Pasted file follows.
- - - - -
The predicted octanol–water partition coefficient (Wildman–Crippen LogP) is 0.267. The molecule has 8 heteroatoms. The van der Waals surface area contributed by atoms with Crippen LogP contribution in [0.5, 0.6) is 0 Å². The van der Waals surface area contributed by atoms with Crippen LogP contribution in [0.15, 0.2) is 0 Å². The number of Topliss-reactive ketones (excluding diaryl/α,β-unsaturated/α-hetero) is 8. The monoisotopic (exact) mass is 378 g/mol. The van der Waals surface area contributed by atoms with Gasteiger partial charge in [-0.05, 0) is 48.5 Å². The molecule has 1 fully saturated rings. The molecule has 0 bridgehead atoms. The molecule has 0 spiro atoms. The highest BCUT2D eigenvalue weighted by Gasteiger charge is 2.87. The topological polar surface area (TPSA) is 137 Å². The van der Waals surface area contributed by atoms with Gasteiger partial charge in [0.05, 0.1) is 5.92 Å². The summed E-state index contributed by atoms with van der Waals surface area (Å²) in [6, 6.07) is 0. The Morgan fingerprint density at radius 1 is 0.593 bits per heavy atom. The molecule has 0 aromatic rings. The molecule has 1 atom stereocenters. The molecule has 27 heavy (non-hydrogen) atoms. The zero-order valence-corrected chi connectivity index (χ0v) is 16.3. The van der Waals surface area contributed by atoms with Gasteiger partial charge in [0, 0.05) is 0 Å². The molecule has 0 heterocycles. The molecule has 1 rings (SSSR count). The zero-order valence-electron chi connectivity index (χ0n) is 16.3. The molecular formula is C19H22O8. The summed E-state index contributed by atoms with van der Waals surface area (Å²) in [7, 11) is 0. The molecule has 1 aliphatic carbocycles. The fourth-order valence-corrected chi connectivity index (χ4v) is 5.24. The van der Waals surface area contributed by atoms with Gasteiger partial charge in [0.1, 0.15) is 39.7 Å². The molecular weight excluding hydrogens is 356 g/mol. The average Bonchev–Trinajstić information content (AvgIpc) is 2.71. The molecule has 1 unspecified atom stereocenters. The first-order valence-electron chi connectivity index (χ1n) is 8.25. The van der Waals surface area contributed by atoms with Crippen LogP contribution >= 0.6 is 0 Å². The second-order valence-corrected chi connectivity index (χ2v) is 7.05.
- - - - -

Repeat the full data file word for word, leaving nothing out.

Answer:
The predicted octanol–water partition coefficient (Wildman–Crippen LogP) is 0.267. The molecule has 8 heteroatoms. The van der Waals surface area contributed by atoms with Crippen LogP contribution in [0.5, 0.6) is 0 Å². The van der Waals surface area contributed by atoms with Crippen LogP contribution in [0.15, 0.2) is 0 Å². The number of Topliss-reactive ketones (excluding diaryl/α,β-unsaturated/α-hetero) is 8. The monoisotopic (exact) mass is 378 g/mol. The van der Waals surface area contributed by atoms with Gasteiger partial charge in [-0.05, 0) is 48.5 Å². The molecule has 1 fully saturated rings. The molecule has 0 bridgehead atoms. The molecule has 0 spiro atoms. The highest BCUT2D eigenvalue weighted by Gasteiger charge is 2.87. The topological polar surface area (TPSA) is 137 Å². The van der Waals surface area contributed by atoms with Gasteiger partial charge in [0.05, 0.1) is 5.92 Å². The summed E-state index contributed by atoms with van der Waals surface area (Å²) in [6, 6.07) is 0. The Morgan fingerprint density at radius 1 is 0.593 bits per heavy atom. The molecule has 0 aromatic rings. The molecule has 1 atom stereocenters. The molecule has 27 heavy (non-hydrogen) atoms. The zero-order valence-corrected chi connectivity index (χ0v) is 16.3. The van der Waals surface area contributed by atoms with Gasteiger partial charge in [0, 0.05) is 0 Å². The molecule has 0 heterocycles. The molecule has 1 rings (SSSR count). The zero-order valence-electron chi connectivity index (χ0n) is 16.3. The molecular formula is C19H22O8. The summed E-state index contributed by atoms with van der Waals surface area (Å²) in [7, 11) is 0. The molecule has 1 aliphatic carbocycles. The fourth-order valence-corrected chi connectivity index (χ4v) is 5.24. The van der Waals surface area contributed by atoms with Gasteiger partial charge in [0.1, 0.15) is 39.7 Å². The molecular weight excluding hydrogens is 356 g/mol. The average Bonchev–Trinajstić information content (AvgIpc) is 2.71. The molecule has 1 unspecified atom stereocenters. The first-order valence-electron chi connectivity index (χ1n) is 8.25. The van der Waals surface area contributed by atoms with Crippen LogP contribution >= 0.6 is 0 Å². The second-order valence-corrected chi connectivity index (χ2v) is 7.05.